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NECO vs ICO?

Discussion in 'Optometry' started by Ellowyan, Mar 7, 2018.

  1. Ellowyan

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    Hey guys! So I was accepted to NECO but also have an interview coming up with ICO and need to make some big decisions soon.

    Anyone have any thoughts, opinions or recommendations to share on which program I should choose?
     
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  3. kilegna

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    First of all, I would like to congratulate you on your acceptance! :)
    Both schools are amazing! I've met several NECO OD-4 whom used to rotate at my job. I can tell you from personal experience that they are one of the most qualified set of students that have ever passed by the practice. Every time we have a NECO student and another student from another school (which I will not mention) rotate at the same time you could see the big difference on professionalism, patient care and knowledge. I've never met anyone from ICO therefore I can not speak on their behalf however they are rated #1 in the nation, but if you choose NECO you will be a great clinician. Good luck!
     
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  4. Ellowyan

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    Thanks so much! :) Jw, did you notice this in a practice in the new england area?

    I was really hoping to hear back from Nova or SCO due to lower tuition/cost of living however I think both have nearly filled up their application cycle!
     
  5. kilegna

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    No this was in a South Florida practice were NECO students rotated.
    and don't loose hope with NOVA. They have not closed cycle yet. I got accepted at NOVA and I know someone who is getting interviewed soon.
     
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  6. happyOD

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    I prefer ICO. the most important part you should think is the board exam. the passing rate for NECO 4 year program is not high, as I know for the part 1 is less than 70%. The 80s passing rate in website is after incorporated the 2 year program in August, which usually is high as most student are Ph.D, MD or OD in this program.

    The atmosphere of NECO is weird. Some faculties are really really rude, racism and bias, the student can be randomly disqualified or even dismissed, sometimes just due to your skin color.
     
  7. Ellowyan

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    I've never heard that before. I live in New England where there's a lot of NECO doctors and half of them are from Russia, Ukraine, Pakistan, India, etc and speak English as a 2nd language. They always told me great things about the program.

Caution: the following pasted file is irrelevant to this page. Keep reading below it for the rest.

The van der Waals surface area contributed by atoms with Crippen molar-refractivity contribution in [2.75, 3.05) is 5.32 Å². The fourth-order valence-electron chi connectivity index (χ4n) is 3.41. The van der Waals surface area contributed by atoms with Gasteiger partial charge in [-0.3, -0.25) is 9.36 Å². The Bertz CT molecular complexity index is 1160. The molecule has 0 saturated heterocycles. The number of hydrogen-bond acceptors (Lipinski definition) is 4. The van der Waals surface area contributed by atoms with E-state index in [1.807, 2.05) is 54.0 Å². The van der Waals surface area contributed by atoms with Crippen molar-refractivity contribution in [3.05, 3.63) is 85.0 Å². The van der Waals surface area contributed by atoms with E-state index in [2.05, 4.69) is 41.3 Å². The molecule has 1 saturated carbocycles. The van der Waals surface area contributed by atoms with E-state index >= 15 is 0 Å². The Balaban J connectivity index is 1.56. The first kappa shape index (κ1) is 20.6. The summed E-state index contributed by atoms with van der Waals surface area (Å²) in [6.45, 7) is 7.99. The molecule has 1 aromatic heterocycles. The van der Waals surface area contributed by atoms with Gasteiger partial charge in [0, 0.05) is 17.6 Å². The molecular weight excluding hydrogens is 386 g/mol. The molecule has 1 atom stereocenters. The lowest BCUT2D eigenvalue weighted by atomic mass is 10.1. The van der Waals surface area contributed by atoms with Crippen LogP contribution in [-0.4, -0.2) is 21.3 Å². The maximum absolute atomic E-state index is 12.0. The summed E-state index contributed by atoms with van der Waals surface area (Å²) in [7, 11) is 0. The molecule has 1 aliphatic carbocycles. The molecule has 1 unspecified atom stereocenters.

How did you find out about racism, bias or dismissals?
     
  8. Ellowyan

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    That's interesting because a good majority of NECOs faculty are asian.
    I had asked you how did you find out about this information?
    Who did you hear this from?

    After checking your profile the only posts you have are all against NECO. Something smells real fishy.

    Edit: Their post was deleted. Shocker!
     
    #7 Ellowyan, Mar 11, 2018
    Last edited: Apr 20, 2018
  9. pnw256

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    There may be some truth to what you're saying but the way in which you are presenting it really damages your credibility. Some of the things you've posted (like the info on injections and lasers) are just flat out wrong and even personal as you attack the faculty.
     
  10. Ellowyan

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    Not sure about ICO and lasers but would be interested to know.
    If a state doesn't allow certain procedures other states do then the school is still allowed to teach if they are equipped for it. For ex NECO still prepares you for glaucoma even though MA doesn't allow practicing optometrists to.

    Quarter system won't cause delay graduation. You will still learn the same amount of info as semester system except tests and quizzes will be broken up differently.
    For example w/ semester you might have some quizzes, midterm and a final exam that are worth a lot with more info on each one.
    Whereas w/ quarter you might have double the amounts of quizzes and tests except each one has less info on it and worth less points since there are more of them.
    Some people might like semester better for fewer tests, and some people might like quarter better since theres more room to pull your grade up or change study habits if you do poorly on a single test.
     
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  11. pnw256

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    Lasers, Injections, and a Little Bit of Blood: Oh M(eye)!
     
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  12. Ellowyan

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    Anyone have thoughts on SCO in TN?